Trial Attorney Shares His Tiny Secret For Giving Feedback People Actually Listen To

This small shift in the way you express your feedback can go a long, long way toward getting better results.

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Figuring out how to give feedback without sounding harsh can be tricky. So, how do others offer suggestions for improvement without coming off as a jerk?

Though challenging, providing insight without sounding like a total witch isn't impossible. Trial attorney Jefferson Fisher offers one piece of advice for giving constructive feedback.



The Secret To Giving Constructive Feedback

You're in a meeting with your coworker and you need to give constructive feedback about a product.


As you're presenting your thoughts, many of us tend to use filler words like "but" to get our point across.

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But... the word "but" can make or break how your critique is received. For example, try saying, "Great job on the report, but the marketing section needs some work."

Is it the worst feedback ever? No, but could it be better? Most definitely!

Simply replacing the word "but" with the word "and" makes a world of difference.

As Fisher says, "Then it becomes walking hand in hand with this person.


When we hear "but," we usually brace ourselves for something negative. So, try saying, "Great job on the report and I think we can make it even better."

By swapping out these small words, you can help your coworker feel less defensive and more open to your feedback. As their minds don't register that automatic negative feedback, allowing them to process your comment without a clouded mindset.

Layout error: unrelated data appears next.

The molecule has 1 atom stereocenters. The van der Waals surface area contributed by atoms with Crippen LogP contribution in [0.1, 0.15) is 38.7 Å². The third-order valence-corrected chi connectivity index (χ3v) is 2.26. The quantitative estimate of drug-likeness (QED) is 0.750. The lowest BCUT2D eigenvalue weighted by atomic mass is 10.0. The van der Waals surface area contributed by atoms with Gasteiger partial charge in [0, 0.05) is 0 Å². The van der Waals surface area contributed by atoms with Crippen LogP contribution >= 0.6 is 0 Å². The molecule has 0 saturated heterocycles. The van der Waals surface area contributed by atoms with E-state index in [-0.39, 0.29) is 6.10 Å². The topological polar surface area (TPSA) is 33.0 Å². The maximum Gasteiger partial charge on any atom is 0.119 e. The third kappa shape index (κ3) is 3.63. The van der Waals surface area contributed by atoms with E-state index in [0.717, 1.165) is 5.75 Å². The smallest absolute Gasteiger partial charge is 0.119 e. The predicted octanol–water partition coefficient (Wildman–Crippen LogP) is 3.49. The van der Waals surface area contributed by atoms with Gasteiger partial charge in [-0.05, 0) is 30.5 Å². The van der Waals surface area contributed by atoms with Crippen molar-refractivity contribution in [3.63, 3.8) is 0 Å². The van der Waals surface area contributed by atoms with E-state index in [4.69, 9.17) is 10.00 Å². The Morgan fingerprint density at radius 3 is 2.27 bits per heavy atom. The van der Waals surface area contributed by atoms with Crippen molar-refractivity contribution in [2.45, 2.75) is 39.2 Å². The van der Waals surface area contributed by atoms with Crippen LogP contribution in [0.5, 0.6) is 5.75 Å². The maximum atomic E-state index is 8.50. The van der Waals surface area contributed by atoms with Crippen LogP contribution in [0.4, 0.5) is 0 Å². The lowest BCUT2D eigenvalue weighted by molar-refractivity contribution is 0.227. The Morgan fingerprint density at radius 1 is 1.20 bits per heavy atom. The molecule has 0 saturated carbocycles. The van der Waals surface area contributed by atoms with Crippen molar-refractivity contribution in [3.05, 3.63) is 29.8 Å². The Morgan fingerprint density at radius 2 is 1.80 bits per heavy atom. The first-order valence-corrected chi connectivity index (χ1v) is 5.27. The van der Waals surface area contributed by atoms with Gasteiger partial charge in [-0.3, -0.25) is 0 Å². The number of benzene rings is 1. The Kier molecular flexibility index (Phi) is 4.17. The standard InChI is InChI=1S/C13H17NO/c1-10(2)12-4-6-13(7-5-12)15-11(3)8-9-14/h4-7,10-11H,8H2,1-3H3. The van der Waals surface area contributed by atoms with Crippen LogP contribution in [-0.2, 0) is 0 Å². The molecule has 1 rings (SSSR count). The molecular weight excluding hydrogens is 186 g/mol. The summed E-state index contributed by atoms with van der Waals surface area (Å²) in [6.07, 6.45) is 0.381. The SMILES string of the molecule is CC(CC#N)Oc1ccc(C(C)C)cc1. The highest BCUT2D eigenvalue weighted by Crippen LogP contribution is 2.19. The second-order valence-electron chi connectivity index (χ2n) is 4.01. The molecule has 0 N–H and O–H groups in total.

Although great advice, what other ways can we give constructive feedback that can land better with our coworkers?

How To Offer Constructive Feedback

1. Trust

Establishing trust helps deliver feedback, says Champlain College. People will naturally listen to those they trust.


If you don't have a relationship, you can't expect your coworker to be open and receptive to your feedback. So prove that you're someone reliable and trustworthy to work with.



2. Balance

Don't offer feedback without listing the positives and negatives, writes Champlain College.

This can be difficult if someone on your team is constantly lacking. However, approaching it from a negative standpoint will cause the person to become defensive and likely not listen. It can also lead to further issues later on if your coworker feels called out or unappreciated.


So, before you give your feedback balance out the positives and the negatives. Write down a list and be sure to keep your tone neutral but pleasant.

RELATED: How Negative Feedback Can Actually Improve Your Self-Confidence

3. Specify

Don't beat around the bush with your feedback, advises Champlain College. Being vague leaves room for misinterpretation, which can undermine the original point of our feedback.

Be thorough in your explanations and if necessary demonstrate. Give examples of what you'd like to see or demonstrate yourself.

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Champlain College also suggests using the Situation, Behavior, and Impact method, also known as the SBI method.

With this method, you'll identify the situation and the behavior you didn't like. Then, you'll suggest ways they can improve their behavior.

Providing constructive feedback to your coworkers is always challenging. We tend to overthink and this might unintentionally come off as rude in the process.

However, by keeping these small tips in mind, we can improve our ability to navigate work relationships and create a positive and helpful atmosphere for our coworkers.

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Marielisa Reyes is a writer with a bachelor's degree in psychology who covers self-help, relationships, career, and family topics.